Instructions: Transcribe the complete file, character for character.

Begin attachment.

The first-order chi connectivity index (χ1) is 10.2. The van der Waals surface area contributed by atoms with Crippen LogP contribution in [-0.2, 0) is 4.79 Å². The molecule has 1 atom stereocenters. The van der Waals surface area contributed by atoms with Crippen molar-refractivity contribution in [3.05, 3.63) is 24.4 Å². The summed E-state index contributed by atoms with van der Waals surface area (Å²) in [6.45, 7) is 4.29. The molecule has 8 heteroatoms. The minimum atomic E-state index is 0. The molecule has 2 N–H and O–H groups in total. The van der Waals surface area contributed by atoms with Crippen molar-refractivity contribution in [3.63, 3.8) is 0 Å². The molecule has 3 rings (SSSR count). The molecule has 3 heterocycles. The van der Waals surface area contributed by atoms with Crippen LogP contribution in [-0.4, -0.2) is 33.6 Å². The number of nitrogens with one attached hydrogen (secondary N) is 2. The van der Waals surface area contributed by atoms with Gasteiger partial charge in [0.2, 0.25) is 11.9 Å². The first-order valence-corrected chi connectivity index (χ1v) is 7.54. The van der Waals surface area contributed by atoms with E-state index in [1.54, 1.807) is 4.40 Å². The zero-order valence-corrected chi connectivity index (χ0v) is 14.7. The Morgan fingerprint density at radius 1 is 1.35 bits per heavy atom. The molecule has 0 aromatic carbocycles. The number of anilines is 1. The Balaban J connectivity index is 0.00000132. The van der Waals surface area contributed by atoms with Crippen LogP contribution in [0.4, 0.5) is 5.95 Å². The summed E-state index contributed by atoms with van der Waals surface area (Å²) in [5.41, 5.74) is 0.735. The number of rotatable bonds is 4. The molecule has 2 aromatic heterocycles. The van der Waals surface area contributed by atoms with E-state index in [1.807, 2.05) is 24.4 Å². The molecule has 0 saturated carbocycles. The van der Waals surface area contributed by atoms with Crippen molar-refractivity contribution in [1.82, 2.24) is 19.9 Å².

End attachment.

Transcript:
The first-order chi connectivity index (χ1) is 10.2. The van der Waals surface area contributed by atoms with Crippen LogP contribution in [-0.2, 0) is 4.79 Å². The molecule has 1 atom stereocenters. The van der Waals surface area contributed by atoms with Crippen molar-refractivity contribution in [3.05, 3.63) is 24.4 Å². The summed E-state index contributed by atoms with van der Waals surface area (Å²) in [6.45, 7) is 4.29. The molecule has 8 heteroatoms. The minimum atomic E-state index is 0. The molecule has 2 N–H and O–H groups in total. The van der Waals surface area contributed by atoms with Crippen molar-refractivity contribution in [3.63, 3.8) is 0 Å². The molecule has 3 rings (SSSR count). The molecule has 3 heterocycles. The van der Waals surface area contributed by atoms with Crippen LogP contribution in [-0.4, -0.2) is 33.6 Å². The number of nitrogens with one attached hydrogen (secondary N) is 2. The van der Waals surface area contributed by atoms with Gasteiger partial charge in [0.2, 0.25) is 11.9 Å². The first-order valence-corrected chi connectivity index (χ1v) is 7.54. The van der Waals surface area contributed by atoms with E-state index in [1.54, 1.807) is 4.40 Å². The zero-order valence-corrected chi connectivity index (χ0v) is 14.7. The Morgan fingerprint density at radius 1 is 1.35 bits per heavy atom. The molecule has 0 aromatic carbocycles. The number of anilines is 1. The Balaban J connectivity index is 0.00000132. The van der Waals surface area contributed by atoms with Crippen LogP contribution in [0.4, 0.5) is 5.95 Å². The summed E-state index contributed by atoms with van der Waals surface area (Å²) in [5.41, 5.74) is 0.735. The number of rotatable bonds is 4. The molecule has 2 aromatic heterocycles. The van der Waals surface area contributed by atoms with E-state index in [1.807, 2.05) is 24.4 Å². The molecule has 0 saturated carbocycles. The van der Waals surface area contributed by atoms with Crippen molar-refractivity contribution in [1.82, 2.24) is 19.9 Å².